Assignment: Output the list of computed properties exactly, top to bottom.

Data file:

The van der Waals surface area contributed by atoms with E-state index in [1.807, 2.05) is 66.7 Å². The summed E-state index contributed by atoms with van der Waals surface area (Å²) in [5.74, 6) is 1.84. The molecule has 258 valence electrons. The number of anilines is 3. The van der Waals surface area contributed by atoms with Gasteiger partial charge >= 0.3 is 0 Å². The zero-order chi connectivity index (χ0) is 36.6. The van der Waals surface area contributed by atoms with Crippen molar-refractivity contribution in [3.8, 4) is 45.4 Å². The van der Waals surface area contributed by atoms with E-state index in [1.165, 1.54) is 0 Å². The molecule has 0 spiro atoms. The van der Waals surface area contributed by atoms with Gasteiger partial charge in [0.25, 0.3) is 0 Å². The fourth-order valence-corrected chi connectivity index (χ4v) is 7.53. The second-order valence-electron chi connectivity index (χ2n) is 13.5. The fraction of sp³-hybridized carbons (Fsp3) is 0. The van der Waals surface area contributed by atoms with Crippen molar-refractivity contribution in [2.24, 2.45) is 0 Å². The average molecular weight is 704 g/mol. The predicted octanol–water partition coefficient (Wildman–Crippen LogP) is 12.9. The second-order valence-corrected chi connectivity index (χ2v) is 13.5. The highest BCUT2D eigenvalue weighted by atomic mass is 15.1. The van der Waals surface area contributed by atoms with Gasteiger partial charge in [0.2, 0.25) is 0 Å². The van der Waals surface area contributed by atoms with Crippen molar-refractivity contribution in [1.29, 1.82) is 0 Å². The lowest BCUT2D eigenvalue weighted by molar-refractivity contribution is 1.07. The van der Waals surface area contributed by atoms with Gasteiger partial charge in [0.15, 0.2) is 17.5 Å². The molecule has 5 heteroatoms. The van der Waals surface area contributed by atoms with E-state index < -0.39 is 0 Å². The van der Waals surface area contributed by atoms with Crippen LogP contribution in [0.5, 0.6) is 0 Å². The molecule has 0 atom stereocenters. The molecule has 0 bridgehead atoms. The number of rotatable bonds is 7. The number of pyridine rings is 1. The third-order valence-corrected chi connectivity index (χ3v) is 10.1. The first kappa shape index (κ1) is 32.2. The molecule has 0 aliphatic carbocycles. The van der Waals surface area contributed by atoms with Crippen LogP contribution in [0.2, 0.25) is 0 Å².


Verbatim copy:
The van der Waals surface area contributed by atoms with E-state index in [1.807, 2.05) is 66.7 Å². The summed E-state index contributed by atoms with van der Waals surface area (Å²) in [5.74, 6) is 1.84. The molecule has 258 valence electrons. The number of anilines is 3. The van der Waals surface area contributed by atoms with Gasteiger partial charge >= 0.3 is 0 Å². The zero-order chi connectivity index (χ0) is 36.6. The van der Waals surface area contributed by atoms with Crippen molar-refractivity contribution in [3.8, 4) is 45.4 Å². The van der Waals surface area contributed by atoms with E-state index in [1.165, 1.54) is 0 Å². The molecule has 0 spiro atoms. The van der Waals surface area contributed by atoms with Gasteiger partial charge in [0.25, 0.3) is 0 Å². The fourth-order valence-corrected chi connectivity index (χ4v) is 7.53. The second-order valence-electron chi connectivity index (χ2n) is 13.5. The fraction of sp³-hybridized carbons (Fsp3) is 0. The van der Waals surface area contributed by atoms with Crippen molar-refractivity contribution in [2.24, 2.45) is 0 Å². The average molecular weight is 704 g/mol. The predicted octanol–water partition coefficient (Wildman–Crippen LogP) is 12.9. The second-order valence-corrected chi connectivity index (χ2v) is 13.5. The highest BCUT2D eigenvalue weighted by atomic mass is 15.1. The van der Waals surface area contributed by atoms with Gasteiger partial charge in [0.2, 0.25) is 0 Å². The van der Waals surface area contributed by atoms with Crippen molar-refractivity contribution in [1.29, 1.82) is 0 Å². The lowest BCUT2D eigenvalue weighted by molar-refractivity contribution is 1.07. The van der Waals surface area contributed by atoms with Gasteiger partial charge in [0.15, 0.2) is 17.5 Å². The molecule has 5 heteroatoms. The van der Waals surface area contributed by atoms with E-state index < -0.39 is 0 Å². The van der Waals surface area contributed by atoms with Crippen LogP contribution in [0.5, 0.6) is 0 Å². The molecule has 0 atom stereocenters. The molecule has 0 bridgehead atoms. The number of rotatable bonds is 7. The number of pyridine rings is 1. The third-order valence-corrected chi connectivity index (χ3v) is 10.1. The first kappa shape index (κ1) is 32.2. The molecule has 0 aliphatic carbocycles. The van der Waals surface area contributed by atoms with Crippen LogP contribution in [0.2, 0.25) is 0 Å².